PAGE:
ADCs have improved safety and proven clinical efficacy
ADCs are an important, emerging class of biopharmaceuticals. Harnessing the specificity of an antibody to the mechanism-of-action-specific potency of a small molecule drug to achieve targeted cell death, ADC therapeutics have a predicted market worth of approximately $10 billion by 2025.1
To date, ADCs have mainly been designed to deliver cytotoxic agents to tumor cells, with five ADC drugs granted approval for oncology indications within the last decade.2,3 Additional non-cytotoxic classes of ADCs are under development that incorporate antibiotics or steroids that target infectious or inflammatory diseases, respectively.4,5 Since ADCs offer considerable therapeutic promise for life-changing diseases, speed to market remains essential. However, ADC production is associated with several common challenges:
• Supply chain complexity, requiring multiple manufacturing facilities to produce the antibody, drug-linker, ADC, and final drug product
• Safe handling practices, both to protect the biologic product from contamination as well as to protect manufacturing personnel from the potent small molecule component
• Product heterogeneity, requiring analytical tools that are capable of resolving different product variant populations, as well as manufacturing processes with the capacity to control them
To mitigate risk and assure product safety, efficacy, and supply, it is important to partner with a trusted CDMO experienced in these critical aspects, and to maintain and cultivate the strategic partnership throughout the entirety of the ADC lifecycle.
Accelerated approval reduces development timelines
The FDA has introduced four approaches to expedite the availability of therapeutics: Fast Track, Breakthrough Therapy, Accelerated Approval, and Priority Review.6 To meet accelerated program timelines, an experienced CDMO can expedite a drug development program through all lifecycle stages, including stage 1 – process design; stage 2 – process qualification; and stage 3 – continued process verification.7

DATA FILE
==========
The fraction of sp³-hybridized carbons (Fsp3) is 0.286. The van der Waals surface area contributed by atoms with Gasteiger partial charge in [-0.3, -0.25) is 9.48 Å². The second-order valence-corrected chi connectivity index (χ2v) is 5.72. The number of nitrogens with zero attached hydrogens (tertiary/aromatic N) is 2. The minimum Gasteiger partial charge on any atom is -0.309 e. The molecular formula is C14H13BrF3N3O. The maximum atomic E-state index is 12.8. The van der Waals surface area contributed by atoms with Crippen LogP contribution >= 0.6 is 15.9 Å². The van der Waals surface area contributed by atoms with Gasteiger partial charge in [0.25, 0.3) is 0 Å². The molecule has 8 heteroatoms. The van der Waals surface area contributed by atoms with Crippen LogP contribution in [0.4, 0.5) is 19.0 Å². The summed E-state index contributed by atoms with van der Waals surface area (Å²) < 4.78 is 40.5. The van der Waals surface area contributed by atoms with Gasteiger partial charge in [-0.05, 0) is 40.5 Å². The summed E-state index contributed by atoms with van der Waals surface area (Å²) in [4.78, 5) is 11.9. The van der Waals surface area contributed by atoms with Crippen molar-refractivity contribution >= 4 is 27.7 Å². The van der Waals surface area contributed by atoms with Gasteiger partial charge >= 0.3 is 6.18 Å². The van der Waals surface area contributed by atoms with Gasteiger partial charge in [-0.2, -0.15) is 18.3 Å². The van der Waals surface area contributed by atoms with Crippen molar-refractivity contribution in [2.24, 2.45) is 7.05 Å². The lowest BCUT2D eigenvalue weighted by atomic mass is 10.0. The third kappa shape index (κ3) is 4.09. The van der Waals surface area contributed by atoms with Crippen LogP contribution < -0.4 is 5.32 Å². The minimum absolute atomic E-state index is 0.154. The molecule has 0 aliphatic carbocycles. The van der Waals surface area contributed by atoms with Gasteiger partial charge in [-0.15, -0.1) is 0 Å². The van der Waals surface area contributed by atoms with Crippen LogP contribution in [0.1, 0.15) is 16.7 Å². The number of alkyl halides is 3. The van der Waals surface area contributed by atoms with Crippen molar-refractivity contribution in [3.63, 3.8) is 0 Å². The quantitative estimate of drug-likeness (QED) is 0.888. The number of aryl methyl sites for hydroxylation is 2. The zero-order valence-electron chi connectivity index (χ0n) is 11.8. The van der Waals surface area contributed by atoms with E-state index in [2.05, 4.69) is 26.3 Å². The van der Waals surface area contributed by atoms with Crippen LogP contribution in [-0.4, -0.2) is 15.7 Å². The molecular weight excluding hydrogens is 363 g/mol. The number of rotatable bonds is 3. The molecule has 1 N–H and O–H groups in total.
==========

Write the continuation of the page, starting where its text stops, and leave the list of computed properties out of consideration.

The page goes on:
By properly leveraging prior knowledge, existing best practices, and platform process/analytical techniques, a strategic partnership can help navigate the accelerated timelines to keep CMC activities and product supply off the critical path. Furthermore, by completing CMC activities earlier, a more robust stability package may be included in the CMC dossier which could allow for improved shelf-life being approved for the product.
Strategic supplier selection expedites commercial readiness and shortens supply lead times
To prevent unnecessary delays, it is prudent to begin ADC manufacturing at the commercial site as early as possible. This enables a multi-stage process characterization program to start earlier in the development cycle, avoiding the need for tech transfer at a late phase and eliminating the requirement to perform laborious and time-consuming comparability studies prior to regulatory submission. Furthermore, the likelihood for CMC success can be increased by partnering with a CDMO experienced in analytical techniques, process characterization, process validation, comparability, and regulatory submissions.
ADC product supply lead times can also be reduced by selecting a CDMO able to manufacture multiple components of the ADC. A partner with the capability to perform multiple manufacturing steps affords reduced lead times by enabling further processing based on a subset of analytical release testing, elimination of shipping raw materials and/or intermediates, and flexible scheduling to accommodate raw material readiness and operating under one quality system. When selecting an integrated CDMO it is critical that they have strong program management to ensure all components of the development program are working in harmony.
Planning process characterization strategy and timing relative to PPQ is advantageous
Process characterization is an essential component of the process validation lifecycle, employing multiple activities to develop product and process control strategies. It typically begins following phase II clinical trials. However, if process characterization is brought forward to phase I, development plans can support a PPQ earlier on. This requires a clear strategy for the design and timing of experiments and analytical method development.
A primary aim of process characterization is to ensure that process robustness is suitable to deliver a quality target product profile (QTPP) appropriate for commercial launch. To achieve this, a control strategy is created to meet the QTPP by determining critical quality attributes (CQAs) which are known or highly likely to impact safety or efficacy. Control points are established which ensure the CQAs and thus the QTPP are met, including material inputs, critical process parameters (CPPs), proven acceptable ranges (PARs), in-process controls (IPCs), and release / stability testing.